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Could Medicine Be Making Your Kids Sick?

Last Christmas, St. Louis mom Linda Churchwell-Varga noticed what looked like four little bug bites on her 3-year-old daughter Oona's bottom. Diaper ointment helped at first, but within a few days, more bumps cropped up. They were so painful, Oona refused to sit in a grocery cart. Recalls Linda: "I knew I had to get her to the doctor first thing in the morning."

Within hours of waking up that next day, Oona was admitted to the hospital. A culture revealed the "bites" were in fact a bacterial infection that was resistant to several common antibiotics, and Oona's doctors feared it might spread to her blood, becoming life-threatening. It took two days of powerful antibiotics, plus periodic sedation in order to drain and pack the wounds, to get Oona's infection under control.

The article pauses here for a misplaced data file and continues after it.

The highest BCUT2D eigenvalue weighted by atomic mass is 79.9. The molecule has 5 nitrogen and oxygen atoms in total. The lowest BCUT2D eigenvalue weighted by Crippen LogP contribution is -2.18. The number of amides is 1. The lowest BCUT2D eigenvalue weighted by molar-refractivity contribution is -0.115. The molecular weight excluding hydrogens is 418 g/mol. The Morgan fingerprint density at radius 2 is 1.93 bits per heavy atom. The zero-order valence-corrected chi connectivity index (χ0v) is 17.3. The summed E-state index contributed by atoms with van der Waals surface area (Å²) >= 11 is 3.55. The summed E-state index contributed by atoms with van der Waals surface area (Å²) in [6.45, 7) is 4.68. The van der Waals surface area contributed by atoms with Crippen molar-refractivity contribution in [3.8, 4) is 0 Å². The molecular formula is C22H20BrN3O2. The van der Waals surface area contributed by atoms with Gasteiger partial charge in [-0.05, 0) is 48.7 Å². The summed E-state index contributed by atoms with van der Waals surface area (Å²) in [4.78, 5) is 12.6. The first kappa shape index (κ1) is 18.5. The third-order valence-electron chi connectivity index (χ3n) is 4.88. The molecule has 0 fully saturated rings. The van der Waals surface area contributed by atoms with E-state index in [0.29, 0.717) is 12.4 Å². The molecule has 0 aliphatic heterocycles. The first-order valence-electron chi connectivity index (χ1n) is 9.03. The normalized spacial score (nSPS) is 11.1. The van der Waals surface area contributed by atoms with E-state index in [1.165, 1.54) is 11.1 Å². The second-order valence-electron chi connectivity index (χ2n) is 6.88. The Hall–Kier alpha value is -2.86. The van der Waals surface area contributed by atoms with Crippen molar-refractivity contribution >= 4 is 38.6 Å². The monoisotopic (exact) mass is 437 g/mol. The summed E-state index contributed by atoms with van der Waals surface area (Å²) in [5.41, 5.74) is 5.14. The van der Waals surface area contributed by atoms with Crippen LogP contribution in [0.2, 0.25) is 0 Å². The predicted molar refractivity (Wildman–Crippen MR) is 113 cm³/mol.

Oona's story is an all-too-familiar one: Antibiotic resistance started making headlines about 10 years ago, when experts discovered that thanks to 60 years of excessive use of the meds, many common bacteria had learned how to outsmart them. As these bacteria reproduce and become more powerful, fewer drugs are strong enough to combat even common infections, rendering the bugs more dangerous. Unfortunately, kids are most vulnerable: Children have the highest rate of infections caused by antibiotic-resistant bugs, according to the Centers for Disease Control and Prevention (CDC).
 
 

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